Pain is a big cause of stress. Pain is transmitted by the nociceptors in our fascia. However, nociceptors are also pressure sensors – they report on the amount of physical pressure that the body is experiencing. Fortunately, nociceptors cannot report on both pain and sensation at the same time: they preferentially report on pressure over pain. You have noticed this: when you bang your shin against a table, it hurts, so you rub it … the sensation of being rubbed overrides the pain and you no longer feel the pain in your shin. We can rub away the pain. When we stress the fascia of our low back while marinating in a Yin Yoga posture, and pay attention to the sensations there, the nociceptors switch from being pain receptors to pressure receptors. With less pain, there is a reduction in the nervous system stress response. With less pain, there is less psychological stress, which in turn lowers our immune system response.

Another tool we use in our yoga practice is the breath. By slowing down the breath we activate the parasympathetic nervous system, and turn off the stress inducing sympathetic nervous system.[7] This helps to reduce chronic inflammation and chronic contraction of the fascia in the low back.

A Note of Caution

While very rare, there are some causes of low back pain that require quick medical attention and may become life threatening or can result in permanent disability. If you experience any of the following symptoms, seek medical assistance right away:

  • Fever with increasing pain that doesn’t respond to normal pain killers
  • Acute stomach and low back pain that prevents you from standing up straight
  • Leg weakness that grows progressively worse
  • Loss of bladder or bowel control
  • Unexplained weight loss along with pain

Yin Yoga for the Spine

Will Yin Yoga help with your specific low back pain? We can’t say – as mentioned there are many potential causes of LBP. Check with your health care provider. If he or she agrees that it is worthwhile to try Yoga, try the short Yin Yoga practice targeting the spine as shown in our YouTube channel, and work your way up to longer practices. Or, try out the flow for the spine shown below, from the Complete Guide to Yin Yoga, or the longer spine flow founded in YinSights online. If the postures are unfamiliar to you, you can review them on the Asana section of www.YinYoga.com. Pay attention! Come out of the pose earlier than normal for the first few practices. Work up towards the longer hold times. Notice what you are feeling while in the postures and when you come out of the poses, and even over the next 48 hours. Breathe. Practice with intention and attention.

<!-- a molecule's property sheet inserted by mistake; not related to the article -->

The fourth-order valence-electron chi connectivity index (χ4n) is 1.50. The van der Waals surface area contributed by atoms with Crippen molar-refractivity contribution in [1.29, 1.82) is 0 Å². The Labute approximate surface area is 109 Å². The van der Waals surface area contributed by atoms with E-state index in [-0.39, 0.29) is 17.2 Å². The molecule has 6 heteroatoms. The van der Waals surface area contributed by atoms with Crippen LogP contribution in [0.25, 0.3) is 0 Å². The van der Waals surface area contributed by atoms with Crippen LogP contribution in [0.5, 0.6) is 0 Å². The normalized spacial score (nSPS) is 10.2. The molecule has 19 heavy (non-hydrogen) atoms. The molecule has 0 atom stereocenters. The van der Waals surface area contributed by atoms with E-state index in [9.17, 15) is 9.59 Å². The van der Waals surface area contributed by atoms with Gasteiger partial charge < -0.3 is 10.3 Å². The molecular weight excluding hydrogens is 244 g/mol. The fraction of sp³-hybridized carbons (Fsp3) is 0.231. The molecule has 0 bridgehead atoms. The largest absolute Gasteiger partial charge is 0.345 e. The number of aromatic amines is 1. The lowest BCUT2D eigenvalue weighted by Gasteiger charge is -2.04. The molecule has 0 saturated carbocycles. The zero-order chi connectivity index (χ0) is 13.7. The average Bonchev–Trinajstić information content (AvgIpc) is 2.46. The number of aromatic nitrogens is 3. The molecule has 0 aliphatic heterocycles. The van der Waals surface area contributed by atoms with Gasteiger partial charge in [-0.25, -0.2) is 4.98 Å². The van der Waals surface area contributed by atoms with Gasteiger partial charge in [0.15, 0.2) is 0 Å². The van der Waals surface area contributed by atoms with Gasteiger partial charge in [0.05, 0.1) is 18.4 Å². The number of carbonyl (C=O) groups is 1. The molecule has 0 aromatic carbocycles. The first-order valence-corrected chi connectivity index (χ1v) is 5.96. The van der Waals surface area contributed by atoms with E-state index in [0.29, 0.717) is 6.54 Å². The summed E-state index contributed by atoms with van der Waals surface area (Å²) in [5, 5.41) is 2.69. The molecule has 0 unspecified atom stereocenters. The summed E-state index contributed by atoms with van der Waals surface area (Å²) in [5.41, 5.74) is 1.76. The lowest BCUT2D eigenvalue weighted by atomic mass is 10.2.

The intention is to heal, and relax.
Pay attention to sensations, and relax.

A Yin Yoga Flow for the Spine

  • Meditation
  • Butterfly (3 ~ 5 minutes)
  • Half-Butterfly (3 ~ 5 minutes per side)
  • Caterpillar (3 ~ 5 minutes)
  • Sphinx (3 ~ 5 minutes)
  • Seal or repeat Sphinx (3 ~ 5 minutes)
  • Bananasana (3 – 5 minutes per side)
  • Reclining Twists (3 – 5 minutes per side)
  • Shavasana

Footnotes:

  1. — See The Prevalence of Low Back Pain in Adults: A Methodological Review of the Literature by Patricia Loney and Paul Stratford in Physical Therapy April 1999 vol. 79 no. 4 384-396
  2. — See The Science of Mindfulness: A Research-Based Path to Well-Being by Ronald Siegel.
  3. — Ibid.
  4. — Ibid.
  5. — See the talk Lumbar Fasciae: A Frequent Generator of Back Pain. Latest Research Findings and Clinical Implication by Robert Schleip at the Deutsches Osteopathie Kolleg DOK Symposium 2013 auf der Fraueninsel im Chiemsee
  6. — Ibid.
  7. — See The Yinside of Breathing